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Choosing a Primary School for Your Child

Education can make a real difference for children with autism spectrum disorders (ASD) (The National Autistic Society, 2014). Your child with ASD has the right to the same educational opportunities as all other children (Raising Children Network, 2013). Preparing for school is a complex process when you have a child with Autism Spectrum Disorder and planning for the transition to school should start as early as possible (Autism Victoria, 2015).

The following will help you with your planning:

Choosing schools

There are various options to the type of school you would want your child to enrol in. Mainstream schools (regular private and public), international schools, special schools and home-schooling are some of the types of schools for you to choose from.

The first thing to think about is what you want for your child and what is best for his needs.

The next step is finding out how and where you can access the schooling you think will be best. It is a good idea to start looking for a school early, to give you and your child plenty of time to get ready for starting school.

You can also think about whether the school has access to specialist teaching and services such as psychology, speech and language or occupational therapy. Will it give your child the chance to socialise with children who don’t have ASD, and to take part in extracurricular activities such as music or sports?

Contacting schools

Once you have decided on your chosen schooling option, make a list of preferred schools and get in touch with them to get a feel for each school. Here are some things to consider after that first contact call:

  • Did you feel welcomed by a senior staff member?
  • Did they readily accept your child’s right to attend their school?
  • Were they aware of Autism Spectrum Disorder, or indicate that they were willing to learn?
  • Are there other students with special needs attending the school?
  • Did you get a sense that the school had an attitude of treating all students as individuals with individual needs?

A positive school environment is one where you and your child are made welcome, your concerns are addressed in a timely way, and the staff show a keen interest in learning about Autism Spectrum Disorder and how to teach your child.

Visiting schools

Make appointments with the schools you want to visit. Here are some pointers to help assess the school’s suitability:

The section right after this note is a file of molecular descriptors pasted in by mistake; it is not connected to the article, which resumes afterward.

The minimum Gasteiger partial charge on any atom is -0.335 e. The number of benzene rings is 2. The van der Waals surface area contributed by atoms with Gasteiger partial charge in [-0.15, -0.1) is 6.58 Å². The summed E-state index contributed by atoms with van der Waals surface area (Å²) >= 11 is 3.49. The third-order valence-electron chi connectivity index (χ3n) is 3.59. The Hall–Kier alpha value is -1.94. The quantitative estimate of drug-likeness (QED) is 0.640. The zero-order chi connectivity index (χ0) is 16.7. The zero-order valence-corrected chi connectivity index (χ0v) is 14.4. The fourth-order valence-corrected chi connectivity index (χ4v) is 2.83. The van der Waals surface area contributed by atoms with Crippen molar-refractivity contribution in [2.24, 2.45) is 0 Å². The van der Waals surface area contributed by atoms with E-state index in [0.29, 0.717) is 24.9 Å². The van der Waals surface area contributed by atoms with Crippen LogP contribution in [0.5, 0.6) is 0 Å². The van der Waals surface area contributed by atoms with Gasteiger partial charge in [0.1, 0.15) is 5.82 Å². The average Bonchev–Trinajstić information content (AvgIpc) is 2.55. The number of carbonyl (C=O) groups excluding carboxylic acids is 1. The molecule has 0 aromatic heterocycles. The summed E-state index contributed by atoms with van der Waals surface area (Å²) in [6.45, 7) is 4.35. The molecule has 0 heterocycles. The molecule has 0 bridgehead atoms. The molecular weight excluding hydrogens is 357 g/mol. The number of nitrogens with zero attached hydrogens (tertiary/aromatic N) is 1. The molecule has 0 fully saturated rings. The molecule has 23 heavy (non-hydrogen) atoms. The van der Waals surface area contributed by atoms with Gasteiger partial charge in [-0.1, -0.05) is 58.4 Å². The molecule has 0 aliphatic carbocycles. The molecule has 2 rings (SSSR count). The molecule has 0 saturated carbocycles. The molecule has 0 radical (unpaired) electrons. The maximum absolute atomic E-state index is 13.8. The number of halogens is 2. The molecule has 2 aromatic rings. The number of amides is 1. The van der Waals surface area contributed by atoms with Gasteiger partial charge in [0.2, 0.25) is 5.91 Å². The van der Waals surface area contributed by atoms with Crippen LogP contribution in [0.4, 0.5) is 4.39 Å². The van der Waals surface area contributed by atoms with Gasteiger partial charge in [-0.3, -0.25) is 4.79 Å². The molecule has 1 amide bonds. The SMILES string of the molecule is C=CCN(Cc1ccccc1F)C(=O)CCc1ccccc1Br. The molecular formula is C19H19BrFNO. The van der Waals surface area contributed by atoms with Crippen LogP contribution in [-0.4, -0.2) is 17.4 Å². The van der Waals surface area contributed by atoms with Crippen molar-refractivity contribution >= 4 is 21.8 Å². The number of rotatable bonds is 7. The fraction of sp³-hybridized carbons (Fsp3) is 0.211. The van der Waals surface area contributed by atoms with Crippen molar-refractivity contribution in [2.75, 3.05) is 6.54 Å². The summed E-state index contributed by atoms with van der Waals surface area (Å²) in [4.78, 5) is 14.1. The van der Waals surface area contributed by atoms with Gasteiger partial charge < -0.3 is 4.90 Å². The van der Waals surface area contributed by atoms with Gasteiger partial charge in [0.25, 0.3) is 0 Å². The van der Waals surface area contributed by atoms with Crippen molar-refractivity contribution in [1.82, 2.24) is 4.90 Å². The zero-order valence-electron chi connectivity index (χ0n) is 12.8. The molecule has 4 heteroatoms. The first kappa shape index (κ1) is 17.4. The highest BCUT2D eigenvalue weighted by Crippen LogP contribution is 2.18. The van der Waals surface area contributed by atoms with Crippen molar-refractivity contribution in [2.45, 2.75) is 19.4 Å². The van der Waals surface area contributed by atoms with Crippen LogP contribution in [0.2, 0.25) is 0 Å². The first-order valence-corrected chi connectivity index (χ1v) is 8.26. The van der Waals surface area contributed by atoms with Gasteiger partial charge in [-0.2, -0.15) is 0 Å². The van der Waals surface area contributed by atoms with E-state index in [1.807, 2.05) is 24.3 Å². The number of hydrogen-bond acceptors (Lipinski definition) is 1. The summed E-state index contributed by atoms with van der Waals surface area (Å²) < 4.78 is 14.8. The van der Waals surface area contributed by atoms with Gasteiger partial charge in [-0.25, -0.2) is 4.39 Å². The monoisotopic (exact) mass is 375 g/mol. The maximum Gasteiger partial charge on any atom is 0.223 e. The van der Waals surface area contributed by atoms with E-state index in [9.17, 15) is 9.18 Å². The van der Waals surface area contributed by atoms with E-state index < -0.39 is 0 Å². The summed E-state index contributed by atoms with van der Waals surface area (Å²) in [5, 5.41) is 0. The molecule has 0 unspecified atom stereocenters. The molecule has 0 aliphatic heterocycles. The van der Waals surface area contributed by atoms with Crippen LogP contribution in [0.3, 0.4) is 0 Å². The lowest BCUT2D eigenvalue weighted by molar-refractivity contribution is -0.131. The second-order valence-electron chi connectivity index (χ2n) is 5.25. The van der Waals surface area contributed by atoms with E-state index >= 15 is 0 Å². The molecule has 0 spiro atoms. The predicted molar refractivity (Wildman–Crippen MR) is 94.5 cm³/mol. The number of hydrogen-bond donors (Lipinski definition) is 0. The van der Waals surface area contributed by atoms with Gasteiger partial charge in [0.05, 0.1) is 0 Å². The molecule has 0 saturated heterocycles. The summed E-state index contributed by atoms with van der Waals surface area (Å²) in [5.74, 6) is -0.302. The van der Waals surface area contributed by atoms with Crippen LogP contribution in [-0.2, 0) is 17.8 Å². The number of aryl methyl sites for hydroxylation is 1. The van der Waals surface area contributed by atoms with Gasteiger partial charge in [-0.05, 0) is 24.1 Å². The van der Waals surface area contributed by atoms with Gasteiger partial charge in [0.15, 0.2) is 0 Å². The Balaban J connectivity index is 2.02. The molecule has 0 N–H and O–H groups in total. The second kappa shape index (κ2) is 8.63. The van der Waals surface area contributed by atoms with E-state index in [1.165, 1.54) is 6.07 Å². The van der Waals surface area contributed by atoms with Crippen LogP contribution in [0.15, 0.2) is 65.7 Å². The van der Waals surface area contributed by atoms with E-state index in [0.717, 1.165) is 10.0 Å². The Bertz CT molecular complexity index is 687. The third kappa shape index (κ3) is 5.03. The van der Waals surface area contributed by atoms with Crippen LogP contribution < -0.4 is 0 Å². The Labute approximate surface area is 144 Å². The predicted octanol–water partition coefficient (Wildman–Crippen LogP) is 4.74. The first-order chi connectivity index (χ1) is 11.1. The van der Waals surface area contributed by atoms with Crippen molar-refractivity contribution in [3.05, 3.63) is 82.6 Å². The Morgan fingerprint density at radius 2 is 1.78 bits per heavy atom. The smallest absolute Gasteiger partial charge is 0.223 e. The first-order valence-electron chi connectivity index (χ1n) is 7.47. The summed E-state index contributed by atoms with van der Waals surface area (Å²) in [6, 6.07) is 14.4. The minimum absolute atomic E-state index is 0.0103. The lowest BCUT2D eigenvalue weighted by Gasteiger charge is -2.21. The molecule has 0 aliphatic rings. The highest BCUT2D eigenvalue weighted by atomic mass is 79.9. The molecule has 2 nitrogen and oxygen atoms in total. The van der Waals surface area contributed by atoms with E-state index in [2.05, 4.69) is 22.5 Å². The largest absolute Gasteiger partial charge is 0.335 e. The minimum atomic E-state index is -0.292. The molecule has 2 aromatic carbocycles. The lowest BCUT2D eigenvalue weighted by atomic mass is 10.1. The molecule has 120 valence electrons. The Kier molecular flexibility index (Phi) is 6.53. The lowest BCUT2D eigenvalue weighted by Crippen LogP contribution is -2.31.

• Try to speak to the class teachers and the teacher aides, as well as the principal. This will help you see how open they are to two-way communication.
  • If possible, talk to parents of children with ASD or other special needs at the school. You could ask them about their experience of talking with teachers and other staff and how well the school has handled any concerns they’ve had.
  • Ask about how children’s progress is evaluated. This will give you an idea of how well the school adapts to the changing needs of children with ASD as they grow and develop.
  • Ask how the school responds to children’s varying needs. Not all children with ASD need the same style of teaching.
  • Ask to see some examples of how the school does its education plans for children with special needs. This can help you see how relevant it would be for your child. Also ask how often the plans are evaluated and updated.
  • Try to have a look at the playground at lunch or break time. This will give you an idea of the way other students behave.

Here is a list a questions to ask the school during your visit:

  • What assistance will be provided in the playground?
  • Is the school prepared to be flexible to meet the needs of your child?
  • How does the school address the issue of bullying?
  • How will you communicate regularly with the teacher?
  • What support is there for transition time?
  • What behaviour management approaches does the school use?


Amaze (Autism Victoria) (2015), Starting School – the Primary School Years, retrieved from

Amaze (Autism Victoria) (2015), Information Sheet: Questions to Ask Schools, retrieved from

Raising Children Network (2013), Choosing a primary school for children with autism spectrum disorder, retrieved from